Xylitol has recently become popular in many diets. It is a sugar-like compound, but its consumption does not cause a sudden or large increase in blood glucose levels. At the same time, it is sweet. As a result, it is used in many foods, and toothpaste and is also available as a product for use in the kitchen. For humans, xylitol is harmless, but for dogs, it is highly toxic.
Popularity of xylitol
Xylitol has become increasingly popular recently. It has a low glycemic index, which means that after eating it, blood glucose levels rise slowly. In humans, xylitol does not trigger insulin production and can be used by our cells directly as an energy source. In addition, xylitol has the property of inhibiting the growth of bacteria in the mouth. This makes it an ideal sweetener in the human diet.
Metabolism of xylitol in dogs
Xylitol for a wide variety of animals is not toxic, with no adverse effects observed in sheep, rats, rabbits or cows. In dogs, xylitol is absorbed very quickly into the blood and causes insulin production. Insulin very quickly leads to a reduction in blood glucose levels. This in turn causes hypoglycaemia, which can be life-threatening. The effect of xylitol is particularly dangerous when the dog has not simultaneously eaten other carbohydrates to replenish blood glucose levels.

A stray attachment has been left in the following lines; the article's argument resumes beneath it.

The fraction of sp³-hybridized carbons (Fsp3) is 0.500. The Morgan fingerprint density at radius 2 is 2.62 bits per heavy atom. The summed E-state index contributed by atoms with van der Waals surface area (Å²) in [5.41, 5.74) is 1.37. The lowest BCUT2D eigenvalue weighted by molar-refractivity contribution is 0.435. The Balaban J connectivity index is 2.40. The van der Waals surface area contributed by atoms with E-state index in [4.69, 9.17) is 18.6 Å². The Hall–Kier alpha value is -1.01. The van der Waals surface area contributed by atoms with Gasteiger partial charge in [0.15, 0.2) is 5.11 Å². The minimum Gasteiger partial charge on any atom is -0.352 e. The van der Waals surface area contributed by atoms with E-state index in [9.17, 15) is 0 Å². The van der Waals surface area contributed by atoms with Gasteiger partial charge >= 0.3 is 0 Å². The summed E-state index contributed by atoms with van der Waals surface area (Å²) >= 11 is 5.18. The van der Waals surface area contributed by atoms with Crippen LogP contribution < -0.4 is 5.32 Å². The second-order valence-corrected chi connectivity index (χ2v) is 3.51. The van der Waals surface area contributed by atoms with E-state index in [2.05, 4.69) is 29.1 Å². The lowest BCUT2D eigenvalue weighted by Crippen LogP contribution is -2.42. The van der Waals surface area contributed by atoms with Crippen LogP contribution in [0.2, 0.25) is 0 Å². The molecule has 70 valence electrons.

Hepatotoxicity of xylitol
In addition to directly affecting insulin levels in dogs, xylitol also affects their liver. Depending on the amount of xylitol consumed, the activity of liver enzymes increases. Large amounts of xylitol can even lead to liver necrosis and complete liver failure.
Symptoms of xylitol poisoning
After ingestion of xylitol, dogs first experience vomiting. This is followed by hypoglycaemia from 30 minutes to 48 hours after ingestion.
Hypoglycemia can be diagnosed by:
- Suddenly appearing apathy,
- Lying down,
- Loss of consciousness.
- If the liver is also affected, yellowing of mucous membranes may occur.
Treatment of xylitol poisoning
In the case of xylitol poisoning, it is important to determine how much of this compound the animal has eaten. This allows the doctor to predict what symptoms the dog may show and over what period. At lower doses, there is usually no liver damage.
If the dose was low, treatment is usually limited to regular monitoring of blood glucose levels during the first 72 hours after xylitol ingestion. If hypoglycaemia develops, intravenous glucose administration is necessary. If we know that the dose of xylitol was high it is also necessary to treat the liver and monitor its condition through biochemical blood tests.
Prevention of poisoning
Xylitol is becoming increasingly popular, so it is worth paying attention to what products we use it in. Remember to always keep them out of the reach of your dog. We should also make everyone who comes into contact with our pet aware of how dangerous xylitol can be for dogs, as many people are simply not aware of this.